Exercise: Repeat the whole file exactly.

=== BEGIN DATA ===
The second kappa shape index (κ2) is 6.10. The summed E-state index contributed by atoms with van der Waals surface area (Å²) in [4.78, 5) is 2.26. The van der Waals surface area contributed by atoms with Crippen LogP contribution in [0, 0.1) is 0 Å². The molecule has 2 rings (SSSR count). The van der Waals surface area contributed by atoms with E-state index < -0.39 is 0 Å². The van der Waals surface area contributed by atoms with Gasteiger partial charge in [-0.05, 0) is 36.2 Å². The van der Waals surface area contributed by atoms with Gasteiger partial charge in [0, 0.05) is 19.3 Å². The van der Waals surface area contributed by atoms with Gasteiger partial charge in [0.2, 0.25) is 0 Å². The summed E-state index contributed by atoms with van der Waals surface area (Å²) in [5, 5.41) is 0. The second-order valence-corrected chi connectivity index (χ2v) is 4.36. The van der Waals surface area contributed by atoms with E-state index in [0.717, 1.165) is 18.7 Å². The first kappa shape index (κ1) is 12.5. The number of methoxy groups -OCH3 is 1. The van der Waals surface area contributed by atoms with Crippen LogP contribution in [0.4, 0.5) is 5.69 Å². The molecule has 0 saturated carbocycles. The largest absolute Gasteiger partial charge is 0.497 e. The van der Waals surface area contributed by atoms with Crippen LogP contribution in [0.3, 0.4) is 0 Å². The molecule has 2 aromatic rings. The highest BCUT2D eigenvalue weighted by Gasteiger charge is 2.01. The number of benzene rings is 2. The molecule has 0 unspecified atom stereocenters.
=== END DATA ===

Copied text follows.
The second kappa shape index (κ2) is 6.10. The summed E-state index contributed by atoms with van der Waals surface area (Å²) in [4.78, 5) is 2.26. The van der Waals surface area contributed by atoms with Crippen LogP contribution in [0, 0.1) is 0 Å². The molecule has 2 rings (SSSR count). The van der Waals surface area contributed by atoms with E-state index < -0.39 is 0 Å². The van der Waals surface area contributed by atoms with Gasteiger partial charge in [-0.05, 0) is 36.2 Å². The van der Waals surface area contributed by atoms with Gasteiger partial charge in [0, 0.05) is 19.3 Å². The van der Waals surface area contributed by atoms with Gasteiger partial charge in [0.2, 0.25) is 0 Å². The summed E-state index contributed by atoms with van der Waals surface area (Å²) in [5, 5.41) is 0. The second-order valence-corrected chi connectivity index (χ2v) is 4.36. The van der Waals surface area contributed by atoms with E-state index in [0.717, 1.165) is 18.7 Å². The first kappa shape index (κ1) is 12.5. The number of methoxy groups -OCH3 is 1. The van der Waals surface area contributed by atoms with Crippen LogP contribution in [0.4, 0.5) is 5.69 Å². The molecule has 0 saturated carbocycles. The largest absolute Gasteiger partial charge is 0.497 e. The van der Waals surface area contributed by atoms with Crippen LogP contribution in [0.3, 0.4) is 0 Å². The molecule has 2 aromatic rings. The highest BCUT2D eigenvalue weighted by Gasteiger charge is 2.01. The number of benzene rings is 2. The molecule has 0 unspecified atom stereocenters.